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What Counts as a “Gospel Issue?”

Gospel key

My guess is you’ve probably heard someone use the phrase “gospel issue.” You may well have used it yourself a few times. But what is a gospel issue? What does this phrase mean? I did some searching around to see what counts as a gospel issue and found quite an extensive list. According to at least someone, each of these is a gospel issue:

The doctrine of election, the treatment of animals, creation care and conservation, racial reconciliation, racial diversity, abortion, social justice, gender roles, love, transgenderism, marriage, religious liberty, the historicity of Adam, global debt, forgiveness, anxiety, church health, and vocation.

This is quite a list and perhaps makes the question even more interesting: What constitutes a gospel issue? Is there anything that doesn’t count as a gospel issue? Is there any agreement among Christians as to what does and does not constitute one?

As I searched my library and Google Ngram Viewer, I found the phrase “gospel issue” has been used quite often over time, but that its meaning has shifted. In the past, it was used in at least four ways: 1) Authors would teach how the gospel issues in obedience (e.g. “Unless the gospel issues in new lifestyle it means very little.”); 2) periodicals would sometimes announce a gospel issue dealing with the gospel of Jesus Christ; 3) magazines would release a gospel issue focused on gospel music; 4) missionaries would tell how the message of the gospel issues forth through their labor (e.g. “From hence may the gospel issue and pervade all India.”).

Gospel Issues

Yet none of those quite captures how it is used today, and that always makes me just a tad cautious. I want to be careful adding new terms to our collective lexicon, and especially when we are assigning them a lot of importance (e.g. “gospel-centered”).

Before R. Scott Clark provides a critical analysis of the term, he defines it like this: a gospel issue is “one that is essential to a right understanding and practice of the Christian life for those who believe the gospel.” If we get these gospel issues wrong, then, we will have a false understanding of Christian doctrine and we will not live out a faithful Christian life. Clark goes on to explain why this usage is problematic: “It seems that the expression ‘gospel issue’ is a rhetorical move to lend urgency, moral, and spiritual significance to a given point of view.” In this way “gospel issue” is used as a kind of hammer to drive home the urgency of a particular doctrine or practice. He believes the best use of the phrase is to restrict it to matters of the gospel itself and not to its many implications. “The only proper ‘gospel issue’ is the gospel itself,” he says. The substitutionary atonement of Jesus Christ? That’s a gospel issue. Caring for animals? That’s not a gospel issue.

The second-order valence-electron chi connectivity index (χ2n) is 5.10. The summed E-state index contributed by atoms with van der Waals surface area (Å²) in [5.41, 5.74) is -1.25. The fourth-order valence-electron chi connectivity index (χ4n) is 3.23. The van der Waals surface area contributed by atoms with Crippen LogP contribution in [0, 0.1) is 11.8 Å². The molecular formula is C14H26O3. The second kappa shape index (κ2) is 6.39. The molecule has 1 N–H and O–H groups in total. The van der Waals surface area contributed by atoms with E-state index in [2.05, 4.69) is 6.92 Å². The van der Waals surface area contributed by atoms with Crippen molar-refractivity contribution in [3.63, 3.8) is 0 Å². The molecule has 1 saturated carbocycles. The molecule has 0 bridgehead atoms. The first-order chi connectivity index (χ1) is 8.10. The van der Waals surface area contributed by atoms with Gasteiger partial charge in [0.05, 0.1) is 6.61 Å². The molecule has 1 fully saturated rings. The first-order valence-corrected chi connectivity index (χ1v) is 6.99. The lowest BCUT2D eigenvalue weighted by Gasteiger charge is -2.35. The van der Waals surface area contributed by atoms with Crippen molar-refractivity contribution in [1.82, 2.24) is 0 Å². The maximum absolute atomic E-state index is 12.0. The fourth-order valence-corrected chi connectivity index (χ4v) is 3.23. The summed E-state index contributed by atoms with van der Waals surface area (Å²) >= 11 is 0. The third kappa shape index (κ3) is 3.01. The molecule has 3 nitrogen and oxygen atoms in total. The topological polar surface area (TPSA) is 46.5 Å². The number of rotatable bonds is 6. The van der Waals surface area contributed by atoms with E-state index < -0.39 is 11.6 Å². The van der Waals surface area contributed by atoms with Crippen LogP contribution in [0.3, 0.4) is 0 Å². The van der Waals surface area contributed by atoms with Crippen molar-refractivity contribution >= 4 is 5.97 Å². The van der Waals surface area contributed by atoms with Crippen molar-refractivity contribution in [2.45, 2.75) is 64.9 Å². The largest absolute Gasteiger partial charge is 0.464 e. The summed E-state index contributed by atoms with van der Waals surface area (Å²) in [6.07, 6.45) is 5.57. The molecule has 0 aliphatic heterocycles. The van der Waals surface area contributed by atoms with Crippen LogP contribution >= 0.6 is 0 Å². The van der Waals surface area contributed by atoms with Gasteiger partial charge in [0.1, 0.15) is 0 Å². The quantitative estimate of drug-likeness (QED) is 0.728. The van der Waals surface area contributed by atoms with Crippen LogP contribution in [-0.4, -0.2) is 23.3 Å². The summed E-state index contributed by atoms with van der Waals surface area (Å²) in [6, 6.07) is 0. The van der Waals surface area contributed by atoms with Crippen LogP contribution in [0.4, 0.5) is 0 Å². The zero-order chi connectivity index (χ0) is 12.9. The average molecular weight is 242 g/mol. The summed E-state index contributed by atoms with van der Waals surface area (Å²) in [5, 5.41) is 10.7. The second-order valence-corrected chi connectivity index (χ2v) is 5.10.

D.A. Carson looked at the term in an issue of Themelios and there he points out a similar concern to Clark. He says that since the gospel is the matter of supreme importance, “if X is a gospel issue, it too is similarly elevated in importance. It follows, then, that to abandon X, when X is a gospel issue, is somehow to diminish or threaten the gospel.” He also points out that the difficulty with the phrase is that, rightly understood, everything relates to the gospel in one way or another and, thus, can be described as a gospel issue. The phrase will remain useful only if it describes topics that, if we deny them, begin to destroy our understanding of the gospel of Jesus Christ. Of course, for this to be true we must agree upon an understanding of the gospel, a matter we can hardly take for granted. Thus what constitutes a gospel issue for some people will differ radically from others.

I believe Carson summarizes the matter well: “To affirm something is or is not a gospel issue is not a transparent expression. It is likely to be clearest among those who share a common confession as to what the gospel is. It is useful only when it means something more stringent than that X can be tied in some way to the gospel: one must show that without this X the gospel itself is seriously threatened.” This is key: “It is always wise to recognize that some topics are hugely important on grounds other than gospel issues and that our choice of topics is generated in part by our perception of the threats and errors of our own age.” In other words, it’s not necessary to demand a doctrine is acknowledged as a gospel issue in order to affirm its importance.

Speaking personally, I have probably used the phrase “X is a gospel issue” from time to time, but have been trying not to. I want to find more helpful, more accurate, and more time-tested ways to distinguish between issues that are absolutely central to a right understanding of the Christian faith and those that, though still important, are peripheral. I especially want to ensure I’m not labeling my pet doctrine a gospel issue simply as a means to prevail in arguments. After all, if everything’s a gospel issue, I guess nothing’s a gospel issue.

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